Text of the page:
The next day I took the short tone assessment and began to receive notifications and guidance regarding my tone of voice. That night, I was having a discussion with my husband where I was lending a supportive ear and trying to help him solve an issue — or so I thought. Halfway through the discussion, I got a notification that my tone was “dismissive.” I immediately started complaining about how the band doesn’t work when my husband said, “Yeah, you were kind of dismissive.” I was speechless! I had noticed his body language change during our talk, but didn’t think anything of it. The band actually helped me see that my word choice or tone may have been giving off vibes that were far from what I thought I was conveying. Throughout the week, I began to notice other behavior patterns, like how I tend to use more “negative” words in the morning (who doesn’t?). You can also sync your calendar with the app so you can see if your tone was affectionate during your time with your kids or irritated during that Zoom meeting. And you have the ability to record specific conversations and get live feedback if you want to see how you come across at work, with your significant other or when having a tough conversation with a friend.

I then took the movement assessment and scored pretty highly, which wasn’t too surprising since I am very physically active. But even with a high score, I was prescribed a program of corrective exercises to help me maintain my abilities. (If you score low in a certain category, your program would focus on improving in those areas.) My focus area was the trunk/upper body, which means I worked on increasing the range of motion of my shoulders, neck and upper back. The program told me that these exercises can make reaching, lifting or carrying items overhead easier. Since I spend most of my time picking up, putting down and carrying my toddler, this focus was much appreciated.

Reminders to drop into a spinal twist a few times a week helped offset all of the sitting I do when working.
Reminders to drop into a spinal twist a few times a week helped offset all of the sitting I do when working.

The app gave me two sets of three exercises each and asked me to complete them three times a week. I liked that the exercises were each their own separate videos (and that it allows you to skip the intros and get right to the exercise) so that I could do them quickly throughout the day, versus having to commit to a 15-minute chunk of time. The moves were very simple — like spinal twists and bird dogs (where I crouch on all fours and alternate reaching with opposite feet and arms) — and I did notice less back and neck pain, which I think came from the simple fact that I was taking mini breaks to do them throughout the day.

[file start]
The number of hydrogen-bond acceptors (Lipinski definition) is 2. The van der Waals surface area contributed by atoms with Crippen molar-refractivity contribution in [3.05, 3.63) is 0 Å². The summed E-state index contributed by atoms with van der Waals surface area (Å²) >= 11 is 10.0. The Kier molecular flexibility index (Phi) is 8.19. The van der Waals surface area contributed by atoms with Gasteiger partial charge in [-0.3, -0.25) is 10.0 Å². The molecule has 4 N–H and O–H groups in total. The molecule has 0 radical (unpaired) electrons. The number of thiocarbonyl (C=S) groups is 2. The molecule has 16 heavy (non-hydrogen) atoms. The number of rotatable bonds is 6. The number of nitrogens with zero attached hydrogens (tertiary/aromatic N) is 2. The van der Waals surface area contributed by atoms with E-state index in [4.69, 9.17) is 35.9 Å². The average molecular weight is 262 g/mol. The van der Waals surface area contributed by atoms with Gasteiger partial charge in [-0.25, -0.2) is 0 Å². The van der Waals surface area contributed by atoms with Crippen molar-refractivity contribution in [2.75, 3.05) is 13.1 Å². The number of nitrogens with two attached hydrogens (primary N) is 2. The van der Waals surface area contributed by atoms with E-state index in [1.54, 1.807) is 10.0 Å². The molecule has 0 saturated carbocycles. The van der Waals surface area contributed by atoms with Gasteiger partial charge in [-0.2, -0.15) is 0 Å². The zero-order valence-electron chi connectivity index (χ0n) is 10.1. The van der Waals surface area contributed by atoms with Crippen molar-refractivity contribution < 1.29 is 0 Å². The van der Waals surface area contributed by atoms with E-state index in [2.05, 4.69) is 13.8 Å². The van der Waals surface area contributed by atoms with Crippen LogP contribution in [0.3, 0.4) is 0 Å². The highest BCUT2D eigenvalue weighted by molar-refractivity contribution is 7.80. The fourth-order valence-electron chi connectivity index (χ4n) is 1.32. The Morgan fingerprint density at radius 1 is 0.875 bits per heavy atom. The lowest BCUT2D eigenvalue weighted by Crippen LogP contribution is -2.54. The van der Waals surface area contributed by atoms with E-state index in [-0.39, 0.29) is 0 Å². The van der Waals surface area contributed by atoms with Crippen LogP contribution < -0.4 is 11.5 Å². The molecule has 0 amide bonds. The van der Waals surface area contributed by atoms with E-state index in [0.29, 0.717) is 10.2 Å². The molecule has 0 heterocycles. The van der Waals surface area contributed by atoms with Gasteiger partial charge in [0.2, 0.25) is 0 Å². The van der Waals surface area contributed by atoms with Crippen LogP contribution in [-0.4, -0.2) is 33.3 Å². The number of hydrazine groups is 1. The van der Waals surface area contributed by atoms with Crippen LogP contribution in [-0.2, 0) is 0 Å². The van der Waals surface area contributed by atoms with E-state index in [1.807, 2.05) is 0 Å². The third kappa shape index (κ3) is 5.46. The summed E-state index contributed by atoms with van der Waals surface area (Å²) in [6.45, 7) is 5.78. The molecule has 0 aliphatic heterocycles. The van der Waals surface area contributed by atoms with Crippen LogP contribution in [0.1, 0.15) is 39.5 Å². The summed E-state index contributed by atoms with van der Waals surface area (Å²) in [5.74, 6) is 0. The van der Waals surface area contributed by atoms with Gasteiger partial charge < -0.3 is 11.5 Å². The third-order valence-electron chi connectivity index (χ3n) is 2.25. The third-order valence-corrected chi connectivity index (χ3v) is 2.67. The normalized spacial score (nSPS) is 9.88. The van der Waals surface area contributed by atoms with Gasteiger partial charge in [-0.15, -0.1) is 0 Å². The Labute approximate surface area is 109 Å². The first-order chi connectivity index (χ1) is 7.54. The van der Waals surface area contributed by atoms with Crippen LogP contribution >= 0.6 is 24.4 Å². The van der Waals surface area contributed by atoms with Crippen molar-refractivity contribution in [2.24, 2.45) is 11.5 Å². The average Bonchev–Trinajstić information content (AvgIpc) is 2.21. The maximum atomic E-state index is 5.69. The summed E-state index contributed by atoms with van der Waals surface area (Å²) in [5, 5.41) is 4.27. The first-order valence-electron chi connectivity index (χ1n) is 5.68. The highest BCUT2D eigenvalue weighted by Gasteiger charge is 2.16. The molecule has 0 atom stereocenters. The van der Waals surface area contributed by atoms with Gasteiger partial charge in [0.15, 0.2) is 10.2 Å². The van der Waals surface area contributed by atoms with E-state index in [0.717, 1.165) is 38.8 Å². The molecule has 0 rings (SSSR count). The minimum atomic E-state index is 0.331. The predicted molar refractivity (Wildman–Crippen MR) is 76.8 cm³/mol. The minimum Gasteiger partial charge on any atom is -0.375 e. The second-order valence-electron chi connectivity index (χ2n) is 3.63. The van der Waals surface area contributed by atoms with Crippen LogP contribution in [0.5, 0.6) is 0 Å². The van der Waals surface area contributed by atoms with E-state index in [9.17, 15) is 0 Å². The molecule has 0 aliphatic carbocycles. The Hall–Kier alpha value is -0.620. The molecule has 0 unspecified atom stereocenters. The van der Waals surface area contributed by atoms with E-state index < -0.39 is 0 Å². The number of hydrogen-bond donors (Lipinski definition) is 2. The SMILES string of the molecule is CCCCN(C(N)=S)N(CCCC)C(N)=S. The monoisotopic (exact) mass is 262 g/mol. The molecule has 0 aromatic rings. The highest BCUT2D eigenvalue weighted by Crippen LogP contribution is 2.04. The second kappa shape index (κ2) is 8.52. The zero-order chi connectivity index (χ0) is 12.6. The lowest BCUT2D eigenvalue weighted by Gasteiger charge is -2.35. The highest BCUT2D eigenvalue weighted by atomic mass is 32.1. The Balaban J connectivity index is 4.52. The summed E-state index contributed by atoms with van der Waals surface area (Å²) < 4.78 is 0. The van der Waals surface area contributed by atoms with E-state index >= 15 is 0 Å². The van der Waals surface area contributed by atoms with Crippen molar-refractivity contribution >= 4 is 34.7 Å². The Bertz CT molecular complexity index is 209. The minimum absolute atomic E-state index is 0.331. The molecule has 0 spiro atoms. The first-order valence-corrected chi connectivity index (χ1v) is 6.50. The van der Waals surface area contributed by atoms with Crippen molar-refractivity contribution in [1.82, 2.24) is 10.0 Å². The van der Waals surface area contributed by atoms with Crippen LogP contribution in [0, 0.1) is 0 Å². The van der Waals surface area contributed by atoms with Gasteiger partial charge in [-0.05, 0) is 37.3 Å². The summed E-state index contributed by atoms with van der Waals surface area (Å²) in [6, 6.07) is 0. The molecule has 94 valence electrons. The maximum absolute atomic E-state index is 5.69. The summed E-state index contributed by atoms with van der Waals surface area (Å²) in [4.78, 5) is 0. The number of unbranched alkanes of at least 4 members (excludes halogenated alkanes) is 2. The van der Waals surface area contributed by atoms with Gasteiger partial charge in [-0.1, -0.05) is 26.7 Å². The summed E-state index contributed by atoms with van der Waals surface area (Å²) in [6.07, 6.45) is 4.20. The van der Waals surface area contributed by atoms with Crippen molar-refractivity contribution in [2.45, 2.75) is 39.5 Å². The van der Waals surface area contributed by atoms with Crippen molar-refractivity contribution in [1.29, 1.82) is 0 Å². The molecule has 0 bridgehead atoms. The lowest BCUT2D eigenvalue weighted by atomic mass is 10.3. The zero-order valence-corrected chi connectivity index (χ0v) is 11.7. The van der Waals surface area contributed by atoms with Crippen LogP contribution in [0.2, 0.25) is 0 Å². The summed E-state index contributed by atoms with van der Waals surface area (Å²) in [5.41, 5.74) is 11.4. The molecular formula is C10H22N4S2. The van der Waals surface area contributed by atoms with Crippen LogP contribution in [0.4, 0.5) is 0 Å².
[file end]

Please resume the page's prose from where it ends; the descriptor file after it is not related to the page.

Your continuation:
What I liked

When you use the membership and all of the content it offers, Halo goes beyond being just a tracker — it is prescriptive, and designed to give you personalized tools to improve your health. This made the experience really different from other trackers I have used.

The Movement Health feature is like having a personal trainer and physical therapist in your pocket. It doesn’t just tell you how many steps you've taken or how many calories you've burned, but shows how your body is moving and how to improve your mobility. And beyond this detailed look into the state of your physical health, it equips you with the specific exercise programs you need to make a positive change.

Halo goes beyond being just a tracker — it is prescriptive, and really designed to give you the tools to improve your health.

For me, the tone and movement sections really set this apart from other trackers. When I saw that my tone wasn’t always reflecting what I intended it to, I signed up for "Four Steps to Ideal Conversation" — a one week program that teaches you a daily exercise to improve your communication skills.

I also liked the more basic features, like the live heart rate tab. When I would open the tab and see my BPM was in the moderate zone, I would watch my heart beating, breathe slowly and watch the number creep downward into the light zone, which I found really soothing.

What I didn’t like

The tone feature really sucks the juice out of the tracker. This wouldn’t be such a big deal if it wasn’t kind of a pain to recharge. The charging clip is a nice idea in theory; you can charge the tracker without removing the band. But I made the mistake a few times of not checking if it was sitting just right in the clip only to come back an hour later and it not be charged at all.

I wish Halo would ask more about your fitness level and set the weekly goal accordingly. The default goal (informed by the American Heart Association guidelines) is 150 points per week — and there were many times I racked up that many points in one day. It does slowly increase your point goal as you surpass it, but having it default to 150 feels geared more toward a beginner level.

Engaging with the platform and really taking advantage of everything it has to offer is also a bit time consuming. This might be great for someone who is really focused on improving their health profile and committed to devoting a solid amount of time to it. As someone who already has my health under control, I did find it a challenge to not only keep checking all the stats, but also engage with all of the content served to me under each health bucket.

And I began to feel that obsession creep up again: kicking myself when I forgot to put the band back on after a shower and knowing I lost out on counting a few hundred steps. This may be more of a personal problem and is certainly not specific to the Halo, but at the end of the day it’s important to keep the tracking aspect in perspective and use it as a tool in your health arsenal and not let it take over your life.

I would recommend this to:

  • People who need to be told what to do in order to improve their health
  • People who have a hard time staying motivated to exercise
  • Anyone looking for a well-rounded, holistic view of his, her or their health
  • Data nerds who love seeing their health quantified
  • Those who want to work on their mental health and how they communicate with others